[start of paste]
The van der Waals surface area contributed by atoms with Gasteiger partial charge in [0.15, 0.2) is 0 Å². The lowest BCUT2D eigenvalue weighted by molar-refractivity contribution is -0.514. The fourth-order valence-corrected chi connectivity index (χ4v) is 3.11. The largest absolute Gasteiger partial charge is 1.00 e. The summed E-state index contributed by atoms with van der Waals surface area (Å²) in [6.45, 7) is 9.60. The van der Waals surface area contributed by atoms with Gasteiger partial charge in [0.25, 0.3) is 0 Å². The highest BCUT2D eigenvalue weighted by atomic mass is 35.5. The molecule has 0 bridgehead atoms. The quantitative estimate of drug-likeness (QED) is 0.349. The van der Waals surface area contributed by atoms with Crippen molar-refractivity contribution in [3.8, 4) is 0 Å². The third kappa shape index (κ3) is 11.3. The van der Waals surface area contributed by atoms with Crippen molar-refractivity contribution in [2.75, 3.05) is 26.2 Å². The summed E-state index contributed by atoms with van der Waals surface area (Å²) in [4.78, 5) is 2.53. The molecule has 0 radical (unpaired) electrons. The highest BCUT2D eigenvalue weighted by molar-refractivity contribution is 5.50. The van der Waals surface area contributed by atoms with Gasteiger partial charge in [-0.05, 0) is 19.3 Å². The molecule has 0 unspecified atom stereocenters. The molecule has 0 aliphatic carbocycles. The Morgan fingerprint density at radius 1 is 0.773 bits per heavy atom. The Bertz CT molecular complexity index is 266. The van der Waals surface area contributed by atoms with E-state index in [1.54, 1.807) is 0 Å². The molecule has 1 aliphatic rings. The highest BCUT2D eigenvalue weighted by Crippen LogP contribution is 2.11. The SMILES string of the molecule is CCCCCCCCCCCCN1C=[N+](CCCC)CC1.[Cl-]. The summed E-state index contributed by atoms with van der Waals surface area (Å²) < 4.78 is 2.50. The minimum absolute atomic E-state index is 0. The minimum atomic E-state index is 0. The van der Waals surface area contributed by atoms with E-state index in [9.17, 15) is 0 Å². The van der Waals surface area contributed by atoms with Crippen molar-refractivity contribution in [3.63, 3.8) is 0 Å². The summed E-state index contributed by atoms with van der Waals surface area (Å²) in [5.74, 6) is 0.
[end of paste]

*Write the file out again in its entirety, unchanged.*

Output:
The van der Waals surface area contributed by atoms with Gasteiger partial charge in [0.15, 0.2) is 0 Å². The lowest BCUT2D eigenvalue weighted by molar-refractivity contribution is -0.514. The fourth-order valence-corrected chi connectivity index (χ4v) is 3.11. The largest absolute Gasteiger partial charge is 1.00 e. The summed E-state index contributed by atoms with van der Waals surface area (Å²) in [6.45, 7) is 9.60. The van der Waals surface area contributed by atoms with Gasteiger partial charge in [0.25, 0.3) is 0 Å². The highest BCUT2D eigenvalue weighted by atomic mass is 35.5. The molecule has 0 bridgehead atoms. The quantitative estimate of drug-likeness (QED) is 0.349. The van der Waals surface area contributed by atoms with Crippen molar-refractivity contribution in [3.8, 4) is 0 Å². The third kappa shape index (κ3) is 11.3. The van der Waals surface area contributed by atoms with Crippen molar-refractivity contribution in [2.75, 3.05) is 26.2 Å². The summed E-state index contributed by atoms with van der Waals surface area (Å²) in [4.78, 5) is 2.53. The molecule has 0 radical (unpaired) electrons. The highest BCUT2D eigenvalue weighted by molar-refractivity contribution is 5.50. The van der Waals surface area contributed by atoms with Gasteiger partial charge in [-0.05, 0) is 19.3 Å². The molecule has 0 unspecified atom stereocenters. The molecule has 0 aliphatic carbocycles. The Morgan fingerprint density at radius 1 is 0.773 bits per heavy atom. The Bertz CT molecular complexity index is 266. The van der Waals surface area contributed by atoms with E-state index in [1.54, 1.807) is 0 Å². The molecule has 1 aliphatic rings. The highest BCUT2D eigenvalue weighted by Crippen LogP contribution is 2.11. The SMILES string of the molecule is CCCCCCCCCCCCN1C=[N+](CCCC)CC1.[Cl-]. The summed E-state index contributed by atoms with van der Waals surface area (Å²) < 4.78 is 2.50. The minimum absolute atomic E-state index is 0. The minimum atomic E-state index is 0. The van der Waals surface area contributed by atoms with E-state index in [9.17, 15) is 0 Å². The van der Waals surface area contributed by atoms with Crippen molar-refractivity contribution in [3.63, 3.8) is 0 Å². The summed E-state index contributed by atoms with van der Waals surface area (Å²) in [5.74, 6) is 0.